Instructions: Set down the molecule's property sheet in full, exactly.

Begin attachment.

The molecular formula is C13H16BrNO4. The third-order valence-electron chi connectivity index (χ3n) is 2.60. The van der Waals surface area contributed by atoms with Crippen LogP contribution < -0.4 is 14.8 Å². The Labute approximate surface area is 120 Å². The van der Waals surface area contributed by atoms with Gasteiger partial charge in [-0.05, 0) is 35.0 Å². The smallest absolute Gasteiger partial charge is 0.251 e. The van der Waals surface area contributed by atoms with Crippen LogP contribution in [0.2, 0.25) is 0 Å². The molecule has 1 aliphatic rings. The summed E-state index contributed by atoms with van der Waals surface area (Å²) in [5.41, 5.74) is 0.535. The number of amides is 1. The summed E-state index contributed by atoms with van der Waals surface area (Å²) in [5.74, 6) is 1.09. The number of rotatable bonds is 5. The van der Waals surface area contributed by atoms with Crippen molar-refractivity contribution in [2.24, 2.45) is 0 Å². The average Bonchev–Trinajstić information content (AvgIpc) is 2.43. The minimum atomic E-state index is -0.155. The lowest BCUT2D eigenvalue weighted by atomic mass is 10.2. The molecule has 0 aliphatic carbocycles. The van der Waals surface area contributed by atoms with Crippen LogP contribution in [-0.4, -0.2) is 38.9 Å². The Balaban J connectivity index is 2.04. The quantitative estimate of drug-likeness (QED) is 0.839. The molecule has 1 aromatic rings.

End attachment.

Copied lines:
The molecular formula is C13H16BrNO4. The third-order valence-electron chi connectivity index (χ3n) is 2.60. The van der Waals surface area contributed by atoms with Crippen LogP contribution < -0.4 is 14.8 Å². The Labute approximate surface area is 120 Å². The van der Waals surface area contributed by atoms with Gasteiger partial charge in [-0.05, 0) is 35.0 Å². The smallest absolute Gasteiger partial charge is 0.251 e. The van der Waals surface area contributed by atoms with Crippen LogP contribution in [0.2, 0.25) is 0 Å². The molecule has 1 aliphatic rings. The summed E-state index contributed by atoms with van der Waals surface area (Å²) in [5.41, 5.74) is 0.535. The number of amides is 1. The summed E-state index contributed by atoms with van der Waals surface area (Å²) in [5.74, 6) is 1.09. The number of rotatable bonds is 5. The van der Waals surface area contributed by atoms with Crippen molar-refractivity contribution in [2.24, 2.45) is 0 Å². The average Bonchev–Trinajstić information content (AvgIpc) is 2.43. The minimum atomic E-state index is -0.155. The lowest BCUT2D eigenvalue weighted by atomic mass is 10.2. The molecule has 0 aliphatic carbocycles. The van der Waals surface area contributed by atoms with Crippen LogP contribution in [-0.4, -0.2) is 38.9 Å². The Balaban J connectivity index is 2.04. The quantitative estimate of drug-likeness (QED) is 0.839. The molecule has 1 aromatic rings.